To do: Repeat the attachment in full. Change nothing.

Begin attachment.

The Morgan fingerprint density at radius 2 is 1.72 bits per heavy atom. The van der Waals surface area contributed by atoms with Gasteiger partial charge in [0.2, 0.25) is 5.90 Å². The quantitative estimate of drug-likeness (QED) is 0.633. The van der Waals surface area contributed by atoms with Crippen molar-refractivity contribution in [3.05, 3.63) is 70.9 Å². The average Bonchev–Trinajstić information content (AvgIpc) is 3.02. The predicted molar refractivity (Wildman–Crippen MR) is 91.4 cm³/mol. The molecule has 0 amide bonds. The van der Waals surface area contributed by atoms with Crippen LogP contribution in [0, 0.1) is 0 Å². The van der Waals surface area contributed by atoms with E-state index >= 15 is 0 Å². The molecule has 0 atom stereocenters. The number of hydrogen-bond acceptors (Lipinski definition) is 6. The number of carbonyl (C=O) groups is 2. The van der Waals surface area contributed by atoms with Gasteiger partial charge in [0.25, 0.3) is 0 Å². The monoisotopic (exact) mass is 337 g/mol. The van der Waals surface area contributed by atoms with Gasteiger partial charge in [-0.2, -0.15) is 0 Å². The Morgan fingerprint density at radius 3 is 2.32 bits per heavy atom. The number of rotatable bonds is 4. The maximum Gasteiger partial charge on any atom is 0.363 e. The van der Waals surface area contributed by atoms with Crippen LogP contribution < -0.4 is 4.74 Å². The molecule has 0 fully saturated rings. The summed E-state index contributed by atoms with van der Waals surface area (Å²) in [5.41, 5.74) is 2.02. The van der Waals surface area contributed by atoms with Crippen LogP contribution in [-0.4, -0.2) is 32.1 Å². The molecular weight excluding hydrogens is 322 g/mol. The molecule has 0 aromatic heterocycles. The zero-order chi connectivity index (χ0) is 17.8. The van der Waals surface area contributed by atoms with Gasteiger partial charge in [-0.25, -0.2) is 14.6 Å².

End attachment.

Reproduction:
The Morgan fingerprint density at radius 2 is 1.72 bits per heavy atom. The van der Waals surface area contributed by atoms with Gasteiger partial charge in [0.2, 0.25) is 5.90 Å². The quantitative estimate of drug-likeness (QED) is 0.633. The van der Waals surface area contributed by atoms with Crippen molar-refractivity contribution in [3.05, 3.63) is 70.9 Å². The average Bonchev–Trinajstić information content (AvgIpc) is 3.02. The predicted molar refractivity (Wildman–Crippen MR) is 91.4 cm³/mol. The molecule has 0 amide bonds. The van der Waals surface area contributed by atoms with Crippen LogP contribution in [0, 0.1) is 0 Å². The van der Waals surface area contributed by atoms with E-state index >= 15 is 0 Å². The molecule has 0 atom stereocenters. The number of hydrogen-bond acceptors (Lipinski definition) is 6. The number of carbonyl (C=O) groups is 2. The van der Waals surface area contributed by atoms with Gasteiger partial charge in [0.25, 0.3) is 0 Å². The monoisotopic (exact) mass is 337 g/mol. The van der Waals surface area contributed by atoms with Gasteiger partial charge in [-0.2, -0.15) is 0 Å². The Morgan fingerprint density at radius 3 is 2.32 bits per heavy atom. The number of rotatable bonds is 4. The maximum Gasteiger partial charge on any atom is 0.363 e. The van der Waals surface area contributed by atoms with Crippen LogP contribution < -0.4 is 4.74 Å². The molecule has 0 fully saturated rings. The summed E-state index contributed by atoms with van der Waals surface area (Å²) in [5.41, 5.74) is 2.02. The van der Waals surface area contributed by atoms with Crippen LogP contribution in [-0.4, -0.2) is 32.1 Å². The molecular weight excluding hydrogens is 322 g/mol. The molecule has 0 aromatic heterocycles. The zero-order chi connectivity index (χ0) is 17.8. The van der Waals surface area contributed by atoms with Gasteiger partial charge in [-0.25, -0.2) is 14.6 Å².